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Environment and Industry Plan to ‘Work in Harmony’

September 18, 2008

By John Ross

COMPETING interests between industry and the environment on the Cromarty Firth have prompted the launch of a new initiative.

The firth, used as a base for oil rig repairs, is also a haven for dolphins; a port of call for cruise liners; a home for seals; a bulk cargo berth and a habitat for wild birds.

Managing the complex task is the responsibility of the Cromarty Firth Port Authority (CFPA), which is enhancing its green credentials by launching an environmental management plan to cover the next four years.

Unveiled ahead of a marine bill, the plan is seen as vital to the development of commercial activity in the firth while safeguarding its environmental assets.

The presence in the firth of bottlenose dolphins, grey seals and large numbers of resident and migratory birds has seen it recognised with environmental designations, including two Special Sites of Scientific Interest, a Marine Special Area of Conservation and a Ramsar site for the protection of wetlands.

But the waterway is also a thriving industrial hub. It has 800- 900 vessel movements a year, ranging from 500 tonnes to 160,000 tonnes, including 52 cruise ships this year which brought 48,000 passengers into Invergordon.

In addition the port handles more than 4 million tonnes of cargo a year and more than 600 oil rigs have been repaired in the firth since 1973.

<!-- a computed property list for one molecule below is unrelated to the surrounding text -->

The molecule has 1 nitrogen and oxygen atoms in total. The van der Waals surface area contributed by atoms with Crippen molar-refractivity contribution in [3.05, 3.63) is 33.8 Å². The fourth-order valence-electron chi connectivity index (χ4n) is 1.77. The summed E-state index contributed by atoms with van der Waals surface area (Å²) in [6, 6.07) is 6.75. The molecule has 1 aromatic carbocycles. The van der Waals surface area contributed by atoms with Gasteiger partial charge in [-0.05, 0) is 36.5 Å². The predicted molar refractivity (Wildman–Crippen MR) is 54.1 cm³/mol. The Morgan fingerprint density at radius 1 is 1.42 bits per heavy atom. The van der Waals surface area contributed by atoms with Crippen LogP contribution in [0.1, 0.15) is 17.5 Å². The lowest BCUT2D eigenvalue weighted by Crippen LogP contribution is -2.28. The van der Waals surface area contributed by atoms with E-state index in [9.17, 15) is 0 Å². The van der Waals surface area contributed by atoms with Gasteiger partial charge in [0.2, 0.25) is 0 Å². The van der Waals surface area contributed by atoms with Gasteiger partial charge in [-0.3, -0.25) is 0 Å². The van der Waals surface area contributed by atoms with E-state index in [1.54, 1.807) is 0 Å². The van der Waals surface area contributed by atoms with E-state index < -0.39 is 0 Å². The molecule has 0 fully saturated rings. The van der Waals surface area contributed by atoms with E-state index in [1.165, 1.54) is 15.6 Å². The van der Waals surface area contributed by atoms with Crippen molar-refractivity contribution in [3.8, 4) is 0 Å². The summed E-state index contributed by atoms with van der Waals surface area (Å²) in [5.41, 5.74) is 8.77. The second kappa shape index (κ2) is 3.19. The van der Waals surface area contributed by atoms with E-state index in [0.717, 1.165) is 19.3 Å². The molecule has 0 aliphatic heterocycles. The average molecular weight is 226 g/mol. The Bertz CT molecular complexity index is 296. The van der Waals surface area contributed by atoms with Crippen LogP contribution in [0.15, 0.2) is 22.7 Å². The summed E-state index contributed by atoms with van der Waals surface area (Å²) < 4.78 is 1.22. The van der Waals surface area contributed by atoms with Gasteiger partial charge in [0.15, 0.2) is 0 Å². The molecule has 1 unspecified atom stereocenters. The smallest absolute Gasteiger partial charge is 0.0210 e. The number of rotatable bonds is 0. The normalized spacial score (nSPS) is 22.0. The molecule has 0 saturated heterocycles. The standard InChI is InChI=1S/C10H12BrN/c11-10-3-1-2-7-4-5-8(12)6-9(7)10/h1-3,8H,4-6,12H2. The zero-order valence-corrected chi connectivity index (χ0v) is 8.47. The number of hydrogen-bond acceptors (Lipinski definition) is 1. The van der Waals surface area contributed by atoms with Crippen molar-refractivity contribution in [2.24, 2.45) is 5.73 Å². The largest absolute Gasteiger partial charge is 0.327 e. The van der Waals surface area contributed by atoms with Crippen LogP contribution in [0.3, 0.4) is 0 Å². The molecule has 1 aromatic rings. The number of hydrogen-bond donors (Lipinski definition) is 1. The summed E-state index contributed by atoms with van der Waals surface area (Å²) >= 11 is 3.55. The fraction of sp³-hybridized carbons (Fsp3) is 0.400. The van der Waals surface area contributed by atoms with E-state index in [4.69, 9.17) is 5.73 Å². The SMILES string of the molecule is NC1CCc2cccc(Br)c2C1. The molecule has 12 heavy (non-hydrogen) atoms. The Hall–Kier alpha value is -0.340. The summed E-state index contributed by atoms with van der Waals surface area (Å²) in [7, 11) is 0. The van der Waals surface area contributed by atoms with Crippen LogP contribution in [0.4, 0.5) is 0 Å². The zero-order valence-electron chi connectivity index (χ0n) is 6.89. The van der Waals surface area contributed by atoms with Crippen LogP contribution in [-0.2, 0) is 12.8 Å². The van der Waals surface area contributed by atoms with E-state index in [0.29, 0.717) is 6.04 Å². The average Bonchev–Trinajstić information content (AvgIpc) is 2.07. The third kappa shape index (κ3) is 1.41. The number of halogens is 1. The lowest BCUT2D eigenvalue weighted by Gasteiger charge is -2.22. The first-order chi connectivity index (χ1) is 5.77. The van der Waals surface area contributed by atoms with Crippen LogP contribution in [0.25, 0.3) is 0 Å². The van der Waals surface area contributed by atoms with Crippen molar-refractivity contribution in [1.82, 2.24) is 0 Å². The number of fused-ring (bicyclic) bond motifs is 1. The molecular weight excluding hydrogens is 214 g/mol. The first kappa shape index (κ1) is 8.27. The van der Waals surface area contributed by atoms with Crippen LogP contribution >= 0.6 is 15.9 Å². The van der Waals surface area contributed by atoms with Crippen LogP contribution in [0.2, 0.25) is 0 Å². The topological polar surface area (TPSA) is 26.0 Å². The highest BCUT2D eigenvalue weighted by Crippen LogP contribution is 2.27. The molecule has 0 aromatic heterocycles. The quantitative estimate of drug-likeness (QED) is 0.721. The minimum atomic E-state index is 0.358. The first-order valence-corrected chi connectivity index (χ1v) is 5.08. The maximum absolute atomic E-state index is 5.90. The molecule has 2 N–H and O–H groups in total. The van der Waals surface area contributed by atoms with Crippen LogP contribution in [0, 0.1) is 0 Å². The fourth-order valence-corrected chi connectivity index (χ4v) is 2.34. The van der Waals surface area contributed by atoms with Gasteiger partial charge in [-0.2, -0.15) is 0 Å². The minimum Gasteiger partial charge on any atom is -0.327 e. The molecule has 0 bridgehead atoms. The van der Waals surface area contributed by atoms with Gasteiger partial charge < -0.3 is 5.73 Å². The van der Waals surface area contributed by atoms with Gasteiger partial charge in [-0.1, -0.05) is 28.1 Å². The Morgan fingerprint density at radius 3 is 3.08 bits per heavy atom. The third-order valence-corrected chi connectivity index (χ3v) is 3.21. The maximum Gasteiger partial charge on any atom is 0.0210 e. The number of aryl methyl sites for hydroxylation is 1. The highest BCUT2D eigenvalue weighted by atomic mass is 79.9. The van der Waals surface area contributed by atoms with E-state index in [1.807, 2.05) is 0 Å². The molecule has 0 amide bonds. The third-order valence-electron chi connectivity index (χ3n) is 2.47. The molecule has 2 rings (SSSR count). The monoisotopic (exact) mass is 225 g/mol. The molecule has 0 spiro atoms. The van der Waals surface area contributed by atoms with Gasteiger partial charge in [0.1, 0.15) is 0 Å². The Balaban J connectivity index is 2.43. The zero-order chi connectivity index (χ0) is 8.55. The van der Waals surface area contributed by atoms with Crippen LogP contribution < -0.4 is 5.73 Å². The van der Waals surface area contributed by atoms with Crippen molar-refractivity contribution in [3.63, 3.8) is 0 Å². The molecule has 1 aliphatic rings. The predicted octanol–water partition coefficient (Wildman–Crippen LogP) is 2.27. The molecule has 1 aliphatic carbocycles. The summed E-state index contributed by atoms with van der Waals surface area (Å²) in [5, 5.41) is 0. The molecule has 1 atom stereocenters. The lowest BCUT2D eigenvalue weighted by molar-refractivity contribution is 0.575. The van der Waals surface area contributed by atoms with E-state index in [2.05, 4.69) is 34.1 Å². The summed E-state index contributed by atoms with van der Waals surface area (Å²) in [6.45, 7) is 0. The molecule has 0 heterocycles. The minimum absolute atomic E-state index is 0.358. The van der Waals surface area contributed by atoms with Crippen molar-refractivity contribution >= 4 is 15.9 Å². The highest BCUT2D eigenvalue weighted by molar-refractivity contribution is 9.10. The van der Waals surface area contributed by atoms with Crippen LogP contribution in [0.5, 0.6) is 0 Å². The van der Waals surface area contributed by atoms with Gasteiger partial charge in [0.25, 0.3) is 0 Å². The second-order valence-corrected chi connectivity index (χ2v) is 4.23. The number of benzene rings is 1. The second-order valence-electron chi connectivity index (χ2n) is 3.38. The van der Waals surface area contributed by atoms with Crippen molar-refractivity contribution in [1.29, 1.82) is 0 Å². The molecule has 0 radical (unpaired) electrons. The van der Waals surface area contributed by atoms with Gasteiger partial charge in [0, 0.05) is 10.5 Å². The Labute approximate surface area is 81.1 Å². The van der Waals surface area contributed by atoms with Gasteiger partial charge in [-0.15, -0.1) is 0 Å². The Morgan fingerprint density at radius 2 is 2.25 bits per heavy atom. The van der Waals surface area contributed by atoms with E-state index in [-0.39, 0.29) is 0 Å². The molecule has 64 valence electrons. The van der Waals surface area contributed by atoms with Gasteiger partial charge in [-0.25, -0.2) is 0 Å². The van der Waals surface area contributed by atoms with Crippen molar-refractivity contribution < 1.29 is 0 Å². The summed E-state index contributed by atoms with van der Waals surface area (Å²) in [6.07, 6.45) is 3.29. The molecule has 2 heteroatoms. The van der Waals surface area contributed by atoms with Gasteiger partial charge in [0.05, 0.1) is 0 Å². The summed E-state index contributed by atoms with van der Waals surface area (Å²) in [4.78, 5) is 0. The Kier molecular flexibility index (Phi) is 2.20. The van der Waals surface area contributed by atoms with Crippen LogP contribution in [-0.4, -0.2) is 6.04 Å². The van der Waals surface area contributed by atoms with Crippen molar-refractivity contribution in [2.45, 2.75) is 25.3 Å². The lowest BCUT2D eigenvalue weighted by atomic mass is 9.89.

Ken Gray, the port manager and harbourmaster, said: “When you have commercial operations in an environmentally sensitive area they must work together in harmony. The whole idea of this document is to assist that.”

The plan, which complies with European guidelines, includes targets for the CFPA to cut its energy consumption by 5 per cent by 2012 and also increase recycling by 5 per cent. It will also encourage firth operators to reduce energy, cut air pollution and monitor noise and water quality.

Jimmy Gray, the CFPA chairman, said: “We live and work in an area which has rightly been recognised for its outstanding natural environment. CFPA takes its environmental responsibilities very seriously.”

The new plan was welcomed yesterday by environmental groups including the Scottish Environment Protection Agency (Sepa), Scottish Natural Heritage (SNH) and the Moray Firth Partnership.

Colin Craig, Sepa’s team leader in Dingwall, said: “We support the work CFPA has put into this management plan, and look forward to working alongside them to maintain a sustainable and healthy port.”

(c) 2008 Scotsman, The. Provided by ProQuest LLC. All rights Reserved.




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